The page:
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GOP's Amash: Sessions's call for tougher sentences ‘unjust’

GOP's Amash: Sessions's call for tougher sentences ‘unjust’
© Greg Nash

Rep. Justin AmashJustin AmashWatchdog files Hatch Act complaint against Sanders for picture with Kanye in MAGA hat Cook Political Report shifts 7 more races towards Dems Rand Paul ramps up his alliance with Trump MORE (R-Mich.) criticized Attorney General Jeff SessionsJefferson (Jeff) Beauregard SessionsMcGahn departs as White House counsel The Hill's 12:30 Report — Trump requests Turkey's evidence on missing journalist | Takeaways from Texas Senate debate | Key Mueller findings could be ready after midterms The Hill's Morning Report — Presented by the Coalition for Affordable Prescription Drugs — GOP faces ‘green wave’ in final stretch to the midterms MORE on Friday for reversing Obama-era guidelines on criminal charges and sentencing.

Sessions instructed federal prosecutors Friday to charge defendants with the most serious crime possible.

"Let's pass criminal justice reform to put an end to this unjust, ineffective, and costly policy," Amash, one of the Trump administration's most vocal GOP critics, wrote on Twitter.

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Sessions released a memo presenting a radical departure from the Obama administration’s approach to criminal charging and sentencing, which called for prosecutors to avoid charges that could trigger heavy mandatory minimum sentences.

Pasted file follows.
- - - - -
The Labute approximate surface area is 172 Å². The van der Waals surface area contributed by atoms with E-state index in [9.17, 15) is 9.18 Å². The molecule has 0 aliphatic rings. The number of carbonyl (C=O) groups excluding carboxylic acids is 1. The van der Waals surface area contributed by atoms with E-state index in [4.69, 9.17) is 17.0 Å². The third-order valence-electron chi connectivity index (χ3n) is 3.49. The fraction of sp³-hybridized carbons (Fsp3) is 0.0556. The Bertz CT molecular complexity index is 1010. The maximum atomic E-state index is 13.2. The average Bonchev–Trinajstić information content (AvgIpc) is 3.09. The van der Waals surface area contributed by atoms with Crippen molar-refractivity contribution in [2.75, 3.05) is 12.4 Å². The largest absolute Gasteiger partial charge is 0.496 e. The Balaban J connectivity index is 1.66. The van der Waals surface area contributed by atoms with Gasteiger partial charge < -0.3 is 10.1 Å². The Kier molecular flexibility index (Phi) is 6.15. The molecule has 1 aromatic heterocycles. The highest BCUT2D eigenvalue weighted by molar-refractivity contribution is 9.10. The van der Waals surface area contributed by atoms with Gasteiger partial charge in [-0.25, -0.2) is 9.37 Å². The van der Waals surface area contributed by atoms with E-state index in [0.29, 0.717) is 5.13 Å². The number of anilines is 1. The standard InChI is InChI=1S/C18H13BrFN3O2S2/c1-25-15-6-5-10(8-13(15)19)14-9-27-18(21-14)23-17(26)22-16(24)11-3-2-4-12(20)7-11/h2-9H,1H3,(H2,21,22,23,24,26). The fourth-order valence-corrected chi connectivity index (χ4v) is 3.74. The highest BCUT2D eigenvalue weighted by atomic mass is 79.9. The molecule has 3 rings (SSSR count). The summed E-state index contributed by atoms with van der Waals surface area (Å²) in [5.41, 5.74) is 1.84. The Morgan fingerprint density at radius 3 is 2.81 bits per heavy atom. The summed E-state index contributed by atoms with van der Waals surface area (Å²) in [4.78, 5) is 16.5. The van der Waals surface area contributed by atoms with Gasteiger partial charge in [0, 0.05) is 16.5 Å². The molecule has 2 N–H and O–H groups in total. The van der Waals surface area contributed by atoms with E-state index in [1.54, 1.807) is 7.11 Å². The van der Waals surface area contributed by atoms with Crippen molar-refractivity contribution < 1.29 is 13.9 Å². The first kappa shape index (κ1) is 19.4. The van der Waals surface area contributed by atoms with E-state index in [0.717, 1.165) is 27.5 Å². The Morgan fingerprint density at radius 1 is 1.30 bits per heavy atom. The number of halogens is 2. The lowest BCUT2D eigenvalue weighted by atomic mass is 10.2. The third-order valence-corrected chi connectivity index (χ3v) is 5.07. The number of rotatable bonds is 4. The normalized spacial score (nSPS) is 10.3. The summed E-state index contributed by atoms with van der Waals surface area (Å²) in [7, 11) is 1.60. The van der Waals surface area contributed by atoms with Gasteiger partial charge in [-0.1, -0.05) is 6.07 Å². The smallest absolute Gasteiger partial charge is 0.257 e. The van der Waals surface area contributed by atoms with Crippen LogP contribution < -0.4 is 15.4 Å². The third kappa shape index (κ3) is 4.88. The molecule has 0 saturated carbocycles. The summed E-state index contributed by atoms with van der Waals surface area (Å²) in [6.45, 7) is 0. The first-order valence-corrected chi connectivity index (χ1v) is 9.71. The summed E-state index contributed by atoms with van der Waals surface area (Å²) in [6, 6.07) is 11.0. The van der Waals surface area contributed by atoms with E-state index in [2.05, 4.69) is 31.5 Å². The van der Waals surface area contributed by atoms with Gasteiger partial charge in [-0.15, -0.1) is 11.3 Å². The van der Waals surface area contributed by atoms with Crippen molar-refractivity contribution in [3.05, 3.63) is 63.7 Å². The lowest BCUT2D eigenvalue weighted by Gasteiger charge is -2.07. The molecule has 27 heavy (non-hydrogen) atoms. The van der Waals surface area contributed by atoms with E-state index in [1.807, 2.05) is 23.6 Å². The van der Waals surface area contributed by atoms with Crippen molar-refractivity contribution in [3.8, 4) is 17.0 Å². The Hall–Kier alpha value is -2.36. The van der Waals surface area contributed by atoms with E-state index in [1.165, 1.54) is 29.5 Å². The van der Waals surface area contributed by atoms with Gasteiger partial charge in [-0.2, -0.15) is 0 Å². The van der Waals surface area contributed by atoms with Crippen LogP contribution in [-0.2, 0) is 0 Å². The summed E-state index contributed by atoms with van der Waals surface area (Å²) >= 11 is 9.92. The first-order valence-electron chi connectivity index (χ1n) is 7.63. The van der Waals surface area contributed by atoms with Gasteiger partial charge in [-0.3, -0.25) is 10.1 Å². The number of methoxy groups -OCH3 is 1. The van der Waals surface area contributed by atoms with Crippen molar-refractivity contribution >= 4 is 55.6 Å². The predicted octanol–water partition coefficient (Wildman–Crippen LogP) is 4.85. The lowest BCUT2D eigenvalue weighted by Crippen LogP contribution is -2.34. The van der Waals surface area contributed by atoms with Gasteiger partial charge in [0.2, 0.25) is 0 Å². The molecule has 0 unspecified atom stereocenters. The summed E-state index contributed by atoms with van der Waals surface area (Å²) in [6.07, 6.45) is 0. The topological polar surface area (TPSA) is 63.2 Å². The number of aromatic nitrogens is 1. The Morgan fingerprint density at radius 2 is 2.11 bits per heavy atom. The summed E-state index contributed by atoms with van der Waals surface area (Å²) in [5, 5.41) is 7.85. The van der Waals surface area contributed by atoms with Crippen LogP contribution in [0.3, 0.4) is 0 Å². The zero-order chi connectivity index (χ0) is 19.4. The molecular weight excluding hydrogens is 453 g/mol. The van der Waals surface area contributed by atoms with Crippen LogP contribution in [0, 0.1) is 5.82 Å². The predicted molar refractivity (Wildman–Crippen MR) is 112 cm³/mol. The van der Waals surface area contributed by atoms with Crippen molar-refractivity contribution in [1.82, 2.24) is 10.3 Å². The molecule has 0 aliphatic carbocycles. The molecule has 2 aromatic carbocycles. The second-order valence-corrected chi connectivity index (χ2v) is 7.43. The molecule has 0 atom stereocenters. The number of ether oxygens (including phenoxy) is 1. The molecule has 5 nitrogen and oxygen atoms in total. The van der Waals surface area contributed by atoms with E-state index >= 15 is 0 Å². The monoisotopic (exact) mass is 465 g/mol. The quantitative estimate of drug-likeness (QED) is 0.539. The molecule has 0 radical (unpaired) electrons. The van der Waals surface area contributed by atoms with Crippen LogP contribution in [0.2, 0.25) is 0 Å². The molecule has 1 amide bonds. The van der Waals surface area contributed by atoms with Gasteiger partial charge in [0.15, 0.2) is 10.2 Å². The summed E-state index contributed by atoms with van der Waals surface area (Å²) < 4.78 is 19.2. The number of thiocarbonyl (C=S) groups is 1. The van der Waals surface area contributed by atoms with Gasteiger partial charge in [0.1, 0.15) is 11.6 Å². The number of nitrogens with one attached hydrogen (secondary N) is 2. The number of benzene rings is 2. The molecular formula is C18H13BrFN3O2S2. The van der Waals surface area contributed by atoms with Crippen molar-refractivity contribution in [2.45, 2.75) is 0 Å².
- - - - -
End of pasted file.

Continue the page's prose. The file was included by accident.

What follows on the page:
“It is a core principle that prosecutors should charge and pursue the most serious, readily provable offense,” Sessions wrote. 

“This policy affirms our responsibility to enforce the law, is moral and just, and produces consistency,” Sessions added. “This policy fully utilizes the tools Congress has given us.”

“By definition, the most serious offenses are those that carry the most substantial guidelines sentence, including mandatory minimum sentences.”

The memo marks a drastically different take on drug-related offenses than the one practiced by former Attorney General Eric HolderEric Himpton HolderTwo Minnesota Republicans report attacks Now is not the time to reject civility Former Clinton aide Reines: ‘Party of snowflakes’ suddenly remodeled as 'angry mob of terrorists’ MORE, who issued the 2013 order directing prosecutors to avoid mandatory minimums.

Sessions’s memo marks the Trump administration’s first major rollback of Obama administration criminal justice reforms.

President Trump touted himself as the “law-and-order candidate” during his 2016 campaign.

Trump repeatedly vowed to stifle the drug trade and often derided former President Barack ObamaBarack Hussein ObamaCampaign staffers sue Illinois Dem governor candidate over alleged racial discrimination Bipartisanship is a greater danger than political polarization GOP group makes late play in Iowa seat once seen as lost MORE’s law enforcement policies.

The new guidelines instruct prosecutors to “disclose to the sentencing court all facts that impact the sentencing guidelines or mandatory minimum sentences.”

Holder’s policies directed prosecutors not to disclose the quantity of drugs to courts to avoid strict mandatory minimum sentences.

Holder's guidelines did not apply to defendants who were gang leaders or repeat criminal offenders.